The other day I left the shop, admittedly a rare occasion, to pick up a newer BMW coupe from a customers garage about 45 minutes away. As I drove down the road in my older Mercedes diesel sedan I reflected on the humble car that I owned. My daily driver is a mule, it is safe, it gets great fuel mileage, and it weathers the abuse of both time and nature better than most vehicles. My car just passed the 200,000 mile mark and still has all of its original paint on every panel, it is tight and right inside and out. This car was built with good ingredients.
A heavy diesel vehicle is pretty much driven with the accelerator pedal pressed down to the floor. The car needs to be endlessly pushed forward by the driver. When cruising speed is finally reached and the driver lets up on the throttle, the car is sailing. In order to slow down, simply letting off the throttle slows the car rapidly, due to its weight and the aerodynamic forces fighting against the shell of a vehicle that is moving too fast to begin with. The experience of driving this car is one of pushing, and sometimes strangling it into submission. The engine hums loudly, the wind whips past and it feels like point A and point B are as far apart as they really are.
When I arrive to fetch the BMW, it growls to life. I park the Benz in its place and head back to the shop. As I drive my right leg begins to fatigue in a way that is unfamiliar to me. I realize that I am continually, and uncomfortably, holding the throttle back. The car and my gas pedal leg are at odds with one another. The car wants to go a million miles an hour while my leg, thankfully connected to my brain, wants to keep us somewhere around the speed limit. The car is too damn fast. To be honest it starts too fast, turns too fast, goes too fast, and is too fast. And yet the cabin is perfectly silent, filled only with Terry Gross on the radio having a laugh with somebody who knows better.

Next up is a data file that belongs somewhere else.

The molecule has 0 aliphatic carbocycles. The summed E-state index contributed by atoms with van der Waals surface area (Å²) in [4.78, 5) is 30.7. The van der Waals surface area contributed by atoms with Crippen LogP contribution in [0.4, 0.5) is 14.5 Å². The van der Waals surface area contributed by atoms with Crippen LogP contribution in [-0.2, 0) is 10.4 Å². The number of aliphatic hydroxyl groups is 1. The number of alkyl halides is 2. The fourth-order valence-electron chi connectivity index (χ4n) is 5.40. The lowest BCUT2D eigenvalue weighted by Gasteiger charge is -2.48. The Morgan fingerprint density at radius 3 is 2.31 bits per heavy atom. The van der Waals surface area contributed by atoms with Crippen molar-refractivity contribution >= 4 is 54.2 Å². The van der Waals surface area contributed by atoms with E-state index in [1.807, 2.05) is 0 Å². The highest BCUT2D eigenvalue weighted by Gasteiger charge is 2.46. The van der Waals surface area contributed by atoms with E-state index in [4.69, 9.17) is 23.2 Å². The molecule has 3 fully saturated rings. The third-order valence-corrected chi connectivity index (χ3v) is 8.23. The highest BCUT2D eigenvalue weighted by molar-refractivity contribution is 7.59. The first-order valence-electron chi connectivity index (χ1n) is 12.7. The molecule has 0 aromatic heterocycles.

But, my leg is tired. Succumbing briefly to the wave of modern convenience and demand has left me wanting. I want to push a car forward, using everything that it has, rather than hold it back from being perfect, predictable and fast.
I've always appreciated the slower path. I want my senses to have time to absorb what is happening. I prefer experiences where my attention and focus is required. These things are more tangible which makes them more memorable.
Drive a slow old car 90 MPH down the interstate and you've accomplished something. You cannot send a text, prepare for an important meeting, or add another chapter to your dissertation. No, you are piloting a relic and are forced to pay attention to the gauges, engine notes, and chassis growls. Your senses are needed and loaded, which is a wonderful feeling.
The evolution of the motor vehicle is impressive, but technological evolution has scrapped some things that are meaningful. The first cars were bulky, slow and guzzled gas as they and rumbled along dirt paths at 15 miles per hour. Today cars are wind cheating cyber lounges that get 40 miles per gallon while racing down the highway. Slow things are trimmed, changed, and usually discarded. They are replaced by faster things, but at what cost? Some important things are left behind.
Weeks later, when I returned for my old Benz it greeted me with a rough plume of unburned diesel fuel. Once again I was having an adventure behind the wheel. My eyes and ears were tuned and sharp, there was no time to think about anything other than my slow car.